Layoffs, and Attrition
e web of talking devices, with human interfaces on the fringes.
As people come and go.
Attrition is one of the gravest problems that business process outsourcing (BPO)
call centers have to contend with. It dents revenue and productivity, and additional
cost, time, and eort have to be spent on hiring and training. Here are some tips
to reduce attrition.
One interesting eect of recession was that attrition in BPO vertical dropped,
and HR managers were more relaxed. As per statistics, in the BPO sector attrition was
down to less than 20%. Before the recession, attrition was high as 50% a year, with
smaller BPO companies registering even higher attrition levels. It had become impera-
tive for companies earlier to recruit hundreds of BPO agents every few months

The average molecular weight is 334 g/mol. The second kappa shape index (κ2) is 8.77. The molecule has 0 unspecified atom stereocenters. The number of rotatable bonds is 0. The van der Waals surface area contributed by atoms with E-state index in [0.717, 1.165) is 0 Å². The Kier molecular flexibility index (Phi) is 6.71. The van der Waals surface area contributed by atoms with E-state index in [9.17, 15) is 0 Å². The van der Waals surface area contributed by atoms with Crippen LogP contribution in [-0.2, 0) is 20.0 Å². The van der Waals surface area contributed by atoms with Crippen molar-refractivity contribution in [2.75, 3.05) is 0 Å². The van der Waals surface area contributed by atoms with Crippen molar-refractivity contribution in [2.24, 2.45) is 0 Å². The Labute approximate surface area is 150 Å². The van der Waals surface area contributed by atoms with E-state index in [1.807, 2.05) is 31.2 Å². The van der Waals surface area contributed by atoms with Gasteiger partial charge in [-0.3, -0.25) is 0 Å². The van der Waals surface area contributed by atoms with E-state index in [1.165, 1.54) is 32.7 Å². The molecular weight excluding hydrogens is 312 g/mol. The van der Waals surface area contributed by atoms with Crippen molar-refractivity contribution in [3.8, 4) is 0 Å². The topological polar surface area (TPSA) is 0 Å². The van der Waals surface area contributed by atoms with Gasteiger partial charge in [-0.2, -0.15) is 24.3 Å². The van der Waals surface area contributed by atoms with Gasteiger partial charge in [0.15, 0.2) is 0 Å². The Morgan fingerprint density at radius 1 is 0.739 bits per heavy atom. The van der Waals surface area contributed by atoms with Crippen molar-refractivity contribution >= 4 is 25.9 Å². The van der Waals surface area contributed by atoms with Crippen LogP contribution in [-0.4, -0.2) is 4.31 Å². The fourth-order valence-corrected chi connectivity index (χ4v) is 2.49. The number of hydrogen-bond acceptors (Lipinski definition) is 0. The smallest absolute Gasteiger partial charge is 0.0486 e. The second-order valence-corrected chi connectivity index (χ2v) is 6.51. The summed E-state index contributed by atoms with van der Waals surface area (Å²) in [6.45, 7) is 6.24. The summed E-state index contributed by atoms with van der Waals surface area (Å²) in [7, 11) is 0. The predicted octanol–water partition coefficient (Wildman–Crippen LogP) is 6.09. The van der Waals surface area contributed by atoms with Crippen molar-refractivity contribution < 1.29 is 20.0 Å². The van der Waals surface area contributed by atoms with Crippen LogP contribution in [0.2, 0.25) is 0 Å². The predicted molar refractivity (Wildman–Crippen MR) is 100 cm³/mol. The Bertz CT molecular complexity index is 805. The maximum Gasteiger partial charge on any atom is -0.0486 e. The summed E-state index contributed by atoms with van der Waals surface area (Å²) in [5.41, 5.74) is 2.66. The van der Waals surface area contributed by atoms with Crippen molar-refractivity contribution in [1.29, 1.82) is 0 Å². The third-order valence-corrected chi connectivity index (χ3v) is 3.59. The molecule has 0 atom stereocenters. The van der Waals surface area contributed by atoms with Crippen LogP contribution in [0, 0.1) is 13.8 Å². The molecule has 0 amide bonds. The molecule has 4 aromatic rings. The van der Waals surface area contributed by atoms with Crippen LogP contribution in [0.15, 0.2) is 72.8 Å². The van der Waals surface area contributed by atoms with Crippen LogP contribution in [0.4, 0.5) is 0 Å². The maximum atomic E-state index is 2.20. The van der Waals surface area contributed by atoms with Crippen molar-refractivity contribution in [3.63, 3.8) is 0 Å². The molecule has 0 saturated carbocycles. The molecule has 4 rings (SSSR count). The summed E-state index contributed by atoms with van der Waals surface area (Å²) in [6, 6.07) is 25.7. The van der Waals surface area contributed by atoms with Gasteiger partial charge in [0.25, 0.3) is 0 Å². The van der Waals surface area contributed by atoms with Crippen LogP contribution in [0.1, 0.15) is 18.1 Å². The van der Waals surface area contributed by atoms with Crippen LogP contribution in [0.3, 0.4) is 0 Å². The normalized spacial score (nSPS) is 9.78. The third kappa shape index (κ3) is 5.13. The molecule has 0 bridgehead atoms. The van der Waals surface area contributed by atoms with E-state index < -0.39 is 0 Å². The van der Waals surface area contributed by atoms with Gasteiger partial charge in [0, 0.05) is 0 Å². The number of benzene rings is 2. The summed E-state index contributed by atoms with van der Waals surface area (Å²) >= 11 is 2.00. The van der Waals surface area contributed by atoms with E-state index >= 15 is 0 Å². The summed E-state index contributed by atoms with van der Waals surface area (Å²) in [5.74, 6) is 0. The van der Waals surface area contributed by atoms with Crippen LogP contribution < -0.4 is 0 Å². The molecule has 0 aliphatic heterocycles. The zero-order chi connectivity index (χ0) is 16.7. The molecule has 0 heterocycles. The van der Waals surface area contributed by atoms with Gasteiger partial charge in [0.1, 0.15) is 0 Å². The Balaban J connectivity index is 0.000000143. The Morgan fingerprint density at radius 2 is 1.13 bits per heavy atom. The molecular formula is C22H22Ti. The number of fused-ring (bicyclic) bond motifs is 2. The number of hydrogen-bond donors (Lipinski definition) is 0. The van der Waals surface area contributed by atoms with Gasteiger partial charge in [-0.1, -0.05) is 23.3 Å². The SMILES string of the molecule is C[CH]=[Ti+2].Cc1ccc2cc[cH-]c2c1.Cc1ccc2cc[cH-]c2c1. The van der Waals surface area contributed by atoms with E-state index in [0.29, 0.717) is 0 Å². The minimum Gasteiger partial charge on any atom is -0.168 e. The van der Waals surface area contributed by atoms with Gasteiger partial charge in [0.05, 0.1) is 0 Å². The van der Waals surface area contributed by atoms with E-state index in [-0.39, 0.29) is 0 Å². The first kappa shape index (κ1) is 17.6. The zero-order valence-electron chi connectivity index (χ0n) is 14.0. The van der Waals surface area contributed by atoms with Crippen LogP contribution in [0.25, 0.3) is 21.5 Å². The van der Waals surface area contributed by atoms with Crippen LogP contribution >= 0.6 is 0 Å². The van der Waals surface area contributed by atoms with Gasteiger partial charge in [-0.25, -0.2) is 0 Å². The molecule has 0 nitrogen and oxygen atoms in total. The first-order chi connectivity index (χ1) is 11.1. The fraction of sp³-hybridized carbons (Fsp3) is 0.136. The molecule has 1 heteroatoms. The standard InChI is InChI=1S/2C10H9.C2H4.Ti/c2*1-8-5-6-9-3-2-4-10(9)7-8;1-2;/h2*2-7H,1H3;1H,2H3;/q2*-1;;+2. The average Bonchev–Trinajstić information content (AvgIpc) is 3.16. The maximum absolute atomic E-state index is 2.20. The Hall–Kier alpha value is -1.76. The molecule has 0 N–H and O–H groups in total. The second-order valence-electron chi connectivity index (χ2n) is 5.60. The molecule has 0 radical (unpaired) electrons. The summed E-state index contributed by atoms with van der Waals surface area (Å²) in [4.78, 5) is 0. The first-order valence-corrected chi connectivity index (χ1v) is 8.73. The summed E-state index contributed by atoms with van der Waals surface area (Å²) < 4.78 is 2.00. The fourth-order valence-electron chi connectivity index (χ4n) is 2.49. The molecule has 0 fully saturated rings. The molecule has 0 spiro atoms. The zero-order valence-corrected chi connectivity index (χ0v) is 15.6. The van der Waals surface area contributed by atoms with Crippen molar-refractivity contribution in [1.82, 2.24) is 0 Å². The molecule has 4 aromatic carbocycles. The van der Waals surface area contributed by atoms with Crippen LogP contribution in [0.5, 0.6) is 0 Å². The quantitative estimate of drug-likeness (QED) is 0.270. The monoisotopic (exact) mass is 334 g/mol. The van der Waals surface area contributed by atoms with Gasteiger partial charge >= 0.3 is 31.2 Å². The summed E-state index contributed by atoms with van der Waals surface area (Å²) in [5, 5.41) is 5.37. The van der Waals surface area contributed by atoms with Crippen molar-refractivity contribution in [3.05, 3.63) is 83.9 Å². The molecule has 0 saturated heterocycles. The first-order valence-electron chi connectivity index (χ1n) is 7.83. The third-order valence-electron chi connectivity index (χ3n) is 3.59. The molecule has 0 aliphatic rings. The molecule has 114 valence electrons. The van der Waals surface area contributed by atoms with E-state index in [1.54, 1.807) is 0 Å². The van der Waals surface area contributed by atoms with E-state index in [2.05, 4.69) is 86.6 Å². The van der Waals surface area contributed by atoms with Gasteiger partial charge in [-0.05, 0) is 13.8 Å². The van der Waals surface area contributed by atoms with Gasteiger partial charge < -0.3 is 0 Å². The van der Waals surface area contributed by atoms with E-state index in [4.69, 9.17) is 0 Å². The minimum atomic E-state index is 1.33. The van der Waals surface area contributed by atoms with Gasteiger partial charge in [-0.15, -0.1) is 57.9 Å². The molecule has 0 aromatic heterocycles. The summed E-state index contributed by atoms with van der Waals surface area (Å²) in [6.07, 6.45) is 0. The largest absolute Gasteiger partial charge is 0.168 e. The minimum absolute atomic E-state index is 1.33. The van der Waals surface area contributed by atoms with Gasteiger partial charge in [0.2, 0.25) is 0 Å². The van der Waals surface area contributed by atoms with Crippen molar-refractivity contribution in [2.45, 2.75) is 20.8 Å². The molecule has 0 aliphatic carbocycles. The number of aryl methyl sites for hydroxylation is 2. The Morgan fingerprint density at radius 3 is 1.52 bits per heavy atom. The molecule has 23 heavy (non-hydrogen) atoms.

to cope with attrition. With very few jobs in the market during the downturn,
employees were forced to keep their existing jobs.
e attrition problem has plagued the industry since its very inception, for more
than ten years now. Some factors that prompted recruits to leave BPO industry were
night shifts and erratic work timings, higher education, and better job prospects
elsewhere. e same was true for the middle- and senior-level management, and it
had become quite a challenge to retain them, because one could quickly leapfrog